The United Nations General Assembly recently approved a two-year budget of $5.397 billion. U.S. Ambassador to the U.N. Nikki Haley lauded this outcome, which was $285 million less than the previous budget—a 5 percent cut.
The fact is, however, that Amb. Haley has a lot more work to do.
In dollar terms, the budget cut she secured, if maintained, will save U.S. taxpayers over $31 million in 2018 and again in 2019-- but the U.S. will still pay $594 million each year.
That sounds like a lot and it is. But it’s just the tip of the iceberg.
American taxpayers provide billions of dollars each year to over 100 international organizations. All told, according to the U.N.’s top-level Chief Executives Board, the U.S. contributed over $9.7 billion to the U.N. system in 2016 alone.
The next largest contributor, Germany, paid a third of that amount. Meanwhile, some of the least assessed countries pay a pittance – less than a million dollars per year to the entire U.N. system.
Looking just at the U.N. regular budget, where the U.S. pays 22 percent of the total, we find that a number of countries will pay less than $27,000 each. All told, the U.S. will pay more than 178 other countries combined.
This explains why the U.S. pays more attention to accountability, oversight, and budgetary restraint in the UN and other international organizations than other governments do. We care more, because we have more skin in the game.
And it’s your skin. As noted years ago by Joseph Torsella, President Obama’s former U.S. Representative for U.N. Management and Reform, “Every dollar sent to the U.N. represents the hard work of a taxpayer somewhere, and any dollar wasted at the U.N. is a wasted opportunity to build a better, freer, and more prosperous world.”
This is a supremely difficult task. Even tracking what the U.N. does is no easy matter. In 2005, the General Assembly ordered creation of a database listing the number of tasks or “mandates” that the UN membership had ordered up. There were more than 9,000—well beyond anybody’s best guess.
Many of them dated back decades. An analysis to see how many of them remained “current and relevant” concluded that over a third were not. But rather than eliminate these pointless activities, the General Assembly decided to terminate the mandate review process and shutter the database. Other UN oversight mechanisms have likewise been eliminated for being too effective and thorough at uncovering mismanagement and malfeasance.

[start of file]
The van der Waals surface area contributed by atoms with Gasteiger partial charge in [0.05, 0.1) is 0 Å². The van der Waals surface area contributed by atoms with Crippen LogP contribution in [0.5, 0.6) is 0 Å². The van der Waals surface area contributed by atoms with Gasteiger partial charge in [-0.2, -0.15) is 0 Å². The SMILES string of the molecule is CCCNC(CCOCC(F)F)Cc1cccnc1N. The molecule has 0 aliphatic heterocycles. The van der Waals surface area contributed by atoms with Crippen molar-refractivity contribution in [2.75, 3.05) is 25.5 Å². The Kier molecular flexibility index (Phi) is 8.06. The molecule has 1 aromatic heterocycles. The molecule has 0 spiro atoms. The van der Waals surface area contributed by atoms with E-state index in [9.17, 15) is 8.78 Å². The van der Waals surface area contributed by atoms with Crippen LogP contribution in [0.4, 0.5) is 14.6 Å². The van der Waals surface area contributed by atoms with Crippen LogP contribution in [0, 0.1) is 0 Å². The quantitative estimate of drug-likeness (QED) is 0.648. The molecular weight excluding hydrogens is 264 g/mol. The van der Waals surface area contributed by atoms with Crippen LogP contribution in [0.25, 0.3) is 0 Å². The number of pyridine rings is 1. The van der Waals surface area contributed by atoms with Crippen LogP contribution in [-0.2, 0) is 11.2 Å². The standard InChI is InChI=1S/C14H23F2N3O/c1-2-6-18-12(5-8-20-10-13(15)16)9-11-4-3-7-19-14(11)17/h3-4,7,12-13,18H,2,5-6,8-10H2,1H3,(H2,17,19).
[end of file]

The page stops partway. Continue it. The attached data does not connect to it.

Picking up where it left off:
Multiple U.S. administrations have pushed for better stewardship. They have tried to get the organization to lower U.S. assessments, require consensus to approve the U.N. budget, adhere to zero-growth budgeting, and adopt other measures to constrain budget growth and ensure resources are not squandered.
Despite all that, the U.N. regular budget has doubled over the past 16 years, from $2.7 billion for 2002 and 2003. This growth has occurred even with strong, bipartisan U.S. efforts to constrain it.
For example, in 2012 the Obama administration announced “the first U.N. regular budget since 1998 – and only the second in the last 50 years – that has gone down in comparison to the previous budget’s actual expense.”
The “final” 2012 budget number, however, ended up more than $150 million higher as new mandates and activities were added after the initial budget was approved. As illustrated in the chart, these mid-budget increases are a recurrent pattern.
If Amb. Haley wants to preserve her achievement, she must remain wary of similar creeping increases in the coming months. And she’ll need to identify future savings and efficiencies to free up resources for unforeseen priorities that will inevitably arise. Some suggestions:
? Try to revive the mandate review to identify outdated, duplicative, or irrelevant activities. That would free up resources to fund new or intensifying priorities.
? Target U.N. personnel costs. These have consumed between 65 percent and 68 percent of total expenditures in the past five UN regular budgets. Most of the touted 5 percent reduction in the 2018-2019 budget came from cuts to travel, contractual services, furniture and supplies, contracted experts, and information technology. A thorough review and reform effort cannot ignore two thirds of the budget. The U.S. should seek to reduce excessive compensation for UN employees whose pay scale surpasses that of equivalent U.S. civil servants.
? Use contractors and outsource tasks where possible. For instance, the U.N. operates in six official languages, meaning that official documents– more than 450,000 pages each year—must be translated. Estimated cost: over $1,200 per page. There is no need in most cases for this to be done by U.N. employees or in high cost locations like New York and Geneva.
? Pay close attention to big-ticket budget items. For instance, the regular budget includes roughly $500 million for five regional economic commissions to “promote economic integration and policy dialogue.” The U.S. share of that is about $110 million. Are they necessary? It is unlikely that Europe needs the UN Economic Commission for Europe to encourage regional integration. Moreover, the commissions largely focus on issues already covered by the World Bank, IMF, or other parts of the UN system.
Unfortunately, U.S. Secretary-General Antonio Guterres has called for the regional commissions to be “strengthened,” despite their dubious merit. The U.S. should insist that, if the regional commissions continue, they be funded through voluntary contributions rather than mandatory assessments. After all, if they provide value, the governments affected should be eager to support them.
Ambassador Haley deserves recognition for cutting the U.N. regular budget and for her commitment to U.N. reform. However, a more efficient and effective U.N. will not be achieved in the first-phase budget for 2018-2019.
Her greater achievement will need to be what happens in future months.